Maybe that’s true. But that’s where Paul’s remark about the foolishness of the cross comes in. In his little known sermon, “The Logic of the Cross,” H. Richard Niebuhr argues that the basic assumption of all of humanity is that we are perishing.
It is the ultimate assumption that most of us live by.
Most of us organize our lives to avoid death as long as possible. It is the end.
But Niebuhr argues that the cross calls this lived assumption into question. The cross does not lead us to make the opposite assumption, he says, that self-crucifixion is the first law of life. That is a perversion of the faith. The cross is rather what can lead us to state with certainty that “God’s preservation of ourselves is the first law of our history.” Not that we are perishing, but that we are being saved. We belong to Christ. And those who belong to Christ can never be separated from the love of God.
And that, according to Niebuhr, makes all the difference. “When we believe that we are perishing, we see ourselves in a world surrounded by foes,” he writes. Sound familiar? The cross “does not make our enemies into friends. . .but it does bring us at least dimly to the realization that foes and friends in our environment are all under the control of the final prevailing love of God.” The wisdom of the cross, he argues, does not cause us to throw up our hands saying that, well since we’re all under the prevailing love of God, God will handle it. “On the contrary, it asks us to deal with all these active needs from the point of view of [human beings] who believe that they are being saved instead of believing that they are perishing.”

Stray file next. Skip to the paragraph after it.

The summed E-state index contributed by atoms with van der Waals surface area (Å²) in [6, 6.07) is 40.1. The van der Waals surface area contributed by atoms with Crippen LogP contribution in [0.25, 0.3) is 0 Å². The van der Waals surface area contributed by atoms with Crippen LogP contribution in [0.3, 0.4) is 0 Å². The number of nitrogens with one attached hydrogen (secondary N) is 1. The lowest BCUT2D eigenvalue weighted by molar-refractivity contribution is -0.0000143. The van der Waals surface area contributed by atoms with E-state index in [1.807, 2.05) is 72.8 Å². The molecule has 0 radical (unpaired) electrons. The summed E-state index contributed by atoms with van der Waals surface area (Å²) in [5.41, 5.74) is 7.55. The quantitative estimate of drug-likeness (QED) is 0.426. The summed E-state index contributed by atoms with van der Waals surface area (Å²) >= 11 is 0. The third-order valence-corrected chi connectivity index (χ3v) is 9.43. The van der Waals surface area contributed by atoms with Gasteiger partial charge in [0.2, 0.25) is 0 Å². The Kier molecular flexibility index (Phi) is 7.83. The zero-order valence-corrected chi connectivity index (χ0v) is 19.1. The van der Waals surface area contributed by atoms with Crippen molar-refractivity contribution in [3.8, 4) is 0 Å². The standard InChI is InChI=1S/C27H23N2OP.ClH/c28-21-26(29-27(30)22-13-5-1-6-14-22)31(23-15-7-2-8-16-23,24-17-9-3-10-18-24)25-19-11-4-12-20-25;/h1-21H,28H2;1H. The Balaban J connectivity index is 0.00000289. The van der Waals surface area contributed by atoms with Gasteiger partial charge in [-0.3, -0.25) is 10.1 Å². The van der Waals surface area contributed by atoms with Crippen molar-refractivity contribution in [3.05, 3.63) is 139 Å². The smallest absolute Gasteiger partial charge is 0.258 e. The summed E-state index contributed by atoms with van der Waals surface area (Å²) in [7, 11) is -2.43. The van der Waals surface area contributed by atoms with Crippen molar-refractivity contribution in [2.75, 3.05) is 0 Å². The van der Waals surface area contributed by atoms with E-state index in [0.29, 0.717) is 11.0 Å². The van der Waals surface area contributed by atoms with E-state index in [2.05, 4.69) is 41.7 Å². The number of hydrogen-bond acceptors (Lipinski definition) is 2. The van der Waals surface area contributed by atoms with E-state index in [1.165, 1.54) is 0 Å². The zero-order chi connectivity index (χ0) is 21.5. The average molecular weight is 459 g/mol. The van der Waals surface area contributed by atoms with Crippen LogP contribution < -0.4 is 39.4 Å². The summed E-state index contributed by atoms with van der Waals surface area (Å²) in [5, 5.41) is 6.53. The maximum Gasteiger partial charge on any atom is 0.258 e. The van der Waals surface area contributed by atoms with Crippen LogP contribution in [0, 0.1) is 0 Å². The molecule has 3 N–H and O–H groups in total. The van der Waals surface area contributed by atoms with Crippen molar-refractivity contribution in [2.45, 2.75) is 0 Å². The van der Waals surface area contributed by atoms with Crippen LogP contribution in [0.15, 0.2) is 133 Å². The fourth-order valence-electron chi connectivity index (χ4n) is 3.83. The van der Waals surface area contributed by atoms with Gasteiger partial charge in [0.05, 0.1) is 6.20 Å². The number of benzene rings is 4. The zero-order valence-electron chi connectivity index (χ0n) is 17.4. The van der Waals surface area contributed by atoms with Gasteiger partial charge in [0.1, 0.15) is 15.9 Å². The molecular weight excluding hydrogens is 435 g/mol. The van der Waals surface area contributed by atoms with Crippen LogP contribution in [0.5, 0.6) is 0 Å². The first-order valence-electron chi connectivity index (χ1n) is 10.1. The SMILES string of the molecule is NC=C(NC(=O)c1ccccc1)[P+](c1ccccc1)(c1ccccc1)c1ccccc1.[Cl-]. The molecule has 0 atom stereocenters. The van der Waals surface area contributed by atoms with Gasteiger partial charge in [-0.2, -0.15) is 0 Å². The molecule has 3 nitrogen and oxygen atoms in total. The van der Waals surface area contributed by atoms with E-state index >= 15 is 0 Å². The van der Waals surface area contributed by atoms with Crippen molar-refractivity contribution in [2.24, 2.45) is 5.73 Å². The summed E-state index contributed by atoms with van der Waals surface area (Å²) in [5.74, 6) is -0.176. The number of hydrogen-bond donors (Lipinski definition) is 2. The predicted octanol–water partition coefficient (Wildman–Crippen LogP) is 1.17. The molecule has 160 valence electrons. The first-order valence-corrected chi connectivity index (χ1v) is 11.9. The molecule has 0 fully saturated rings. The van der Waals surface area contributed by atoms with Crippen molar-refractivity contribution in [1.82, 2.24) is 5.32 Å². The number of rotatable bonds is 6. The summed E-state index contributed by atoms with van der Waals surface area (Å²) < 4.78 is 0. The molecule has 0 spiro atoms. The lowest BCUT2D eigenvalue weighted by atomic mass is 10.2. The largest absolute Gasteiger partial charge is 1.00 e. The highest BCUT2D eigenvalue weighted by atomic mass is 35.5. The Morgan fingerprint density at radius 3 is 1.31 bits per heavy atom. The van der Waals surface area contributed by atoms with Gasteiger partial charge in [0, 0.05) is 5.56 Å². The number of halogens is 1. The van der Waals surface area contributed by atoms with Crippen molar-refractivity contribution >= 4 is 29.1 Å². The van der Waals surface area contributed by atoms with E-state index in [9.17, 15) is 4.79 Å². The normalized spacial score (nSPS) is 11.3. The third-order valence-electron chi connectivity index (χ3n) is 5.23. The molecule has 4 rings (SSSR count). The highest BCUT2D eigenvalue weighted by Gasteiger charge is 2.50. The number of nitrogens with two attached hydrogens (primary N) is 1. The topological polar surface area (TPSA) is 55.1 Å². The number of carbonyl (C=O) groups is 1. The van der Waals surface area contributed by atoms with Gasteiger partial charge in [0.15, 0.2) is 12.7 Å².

I know it’s hard to believe. That’s why Paul calls it foolishness. It’s more reasonable to believe that the powers of death are more real than the love of God. It’s more reasonable to believe that we’re irrevocably divided in our world, not on the cusp of any coming unity. It’s more reasonable to believe that we’re headed for disaster not saving. Who knows? Maybe Paul is wrong. And maybe death is more of a motivator. I look around at our city and that’s mostly what I see – hungry, homeless people on every corner shaming a country of immense wealth. Self-serving politics at virtually every level. Children whose education we pay lip service to, but who are failing under our watch. A world on fire. The urgency in our world has never been greater. I feel it deep in my heart.
And yet sometimes I wonder if what our world needs alongside our fervent calls to action is not more fear, but rather a community that is already so aware of that visceral power of God’s love among us that they can see it in the way we walk with each other. That visceral, holy love that, I believe, is what leads to the justice that we long to see in our trauma plagued city.
One of the Six Great Ends of the Church, the purposes for which the Church was founded, according to our Presbyterian tradition is “the Exhibition of the Kingdom of Heaven to the world.” I confess when I first learned of this Great End of the Church in Seminary it sounded ridiculous. With all of our problems, all of our hypocrisy, all of our sin we can’t begin to show the Kingdom of Heaven to the world, I thought. Yet Paul reminds us that a central way to show the Kingdom of Heaven to the world isn’t through our righteousness, our best practice, our purity of thought or action. It is through the way that we welcome each other – “brothers and sisters,” “siblings” – a Greek word Paul uses 38 times in this book. It is the grace that we extend to each other, the only way to build a common life together.
We get a chance to practice that grace in the community that is the church. To practice it not as an abstract philosophy but as a belief that reaches deep, Niebuhr says, “into our emotional and unconscious life. . .[those parts of our humanity] that lie beyond the reach of our conceptual thinking.” To trust against the logic of survival peddled by the world, in the logic of the cross, God’s self-giving love, that ensures that because of God’s love in Christ, you belong, I belong, we belong.
**Please note – footnotes are not copying over from Googledocs. Please refer to the pdf version for all footnotes and attributions.